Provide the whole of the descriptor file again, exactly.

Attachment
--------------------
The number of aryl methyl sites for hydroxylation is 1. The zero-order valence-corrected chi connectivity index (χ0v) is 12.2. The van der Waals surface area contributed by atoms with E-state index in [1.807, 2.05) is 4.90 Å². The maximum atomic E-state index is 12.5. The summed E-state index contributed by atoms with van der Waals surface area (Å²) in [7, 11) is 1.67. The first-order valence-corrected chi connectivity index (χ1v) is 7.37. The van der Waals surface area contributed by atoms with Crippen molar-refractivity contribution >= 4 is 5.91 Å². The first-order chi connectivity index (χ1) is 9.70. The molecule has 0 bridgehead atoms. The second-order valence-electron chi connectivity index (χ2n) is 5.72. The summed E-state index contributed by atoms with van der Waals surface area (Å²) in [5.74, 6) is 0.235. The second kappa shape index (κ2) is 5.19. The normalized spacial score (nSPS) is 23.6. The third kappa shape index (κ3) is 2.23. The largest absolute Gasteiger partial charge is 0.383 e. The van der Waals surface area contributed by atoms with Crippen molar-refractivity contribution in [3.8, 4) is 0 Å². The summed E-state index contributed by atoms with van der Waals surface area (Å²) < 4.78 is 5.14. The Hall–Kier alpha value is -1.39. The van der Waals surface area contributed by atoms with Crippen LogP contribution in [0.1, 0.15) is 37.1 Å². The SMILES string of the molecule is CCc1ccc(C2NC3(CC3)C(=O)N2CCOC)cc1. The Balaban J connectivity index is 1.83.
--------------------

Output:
The number of aryl methyl sites for hydroxylation is 1. The zero-order valence-corrected chi connectivity index (χ0v) is 12.2. The van der Waals surface area contributed by atoms with E-state index in [1.807, 2.05) is 4.90 Å². The maximum atomic E-state index is 12.5. The summed E-state index contributed by atoms with van der Waals surface area (Å²) in [7, 11) is 1.67. The first-order valence-corrected chi connectivity index (χ1v) is 7.37. The van der Waals surface area contributed by atoms with Crippen molar-refractivity contribution >= 4 is 5.91 Å². The first-order chi connectivity index (χ1) is 9.70. The molecule has 0 bridgehead atoms. The second-order valence-electron chi connectivity index (χ2n) is 5.72. The summed E-state index contributed by atoms with van der Waals surface area (Å²) in [5.74, 6) is 0.235. The second kappa shape index (κ2) is 5.19. The normalized spacial score (nSPS) is 23.6. The third kappa shape index (κ3) is 2.23. The largest absolute Gasteiger partial charge is 0.383 e. The van der Waals surface area contributed by atoms with Crippen molar-refractivity contribution in [3.8, 4) is 0 Å². The summed E-state index contributed by atoms with van der Waals surface area (Å²) < 4.78 is 5.14. The Hall–Kier alpha value is -1.39. The van der Waals surface area contributed by atoms with Crippen LogP contribution in [0.1, 0.15) is 37.1 Å². The SMILES string of the molecule is CCc1ccc(C2NC3(CC3)C(=O)N2CCOC)cc1. The Balaban J connectivity index is 1.83.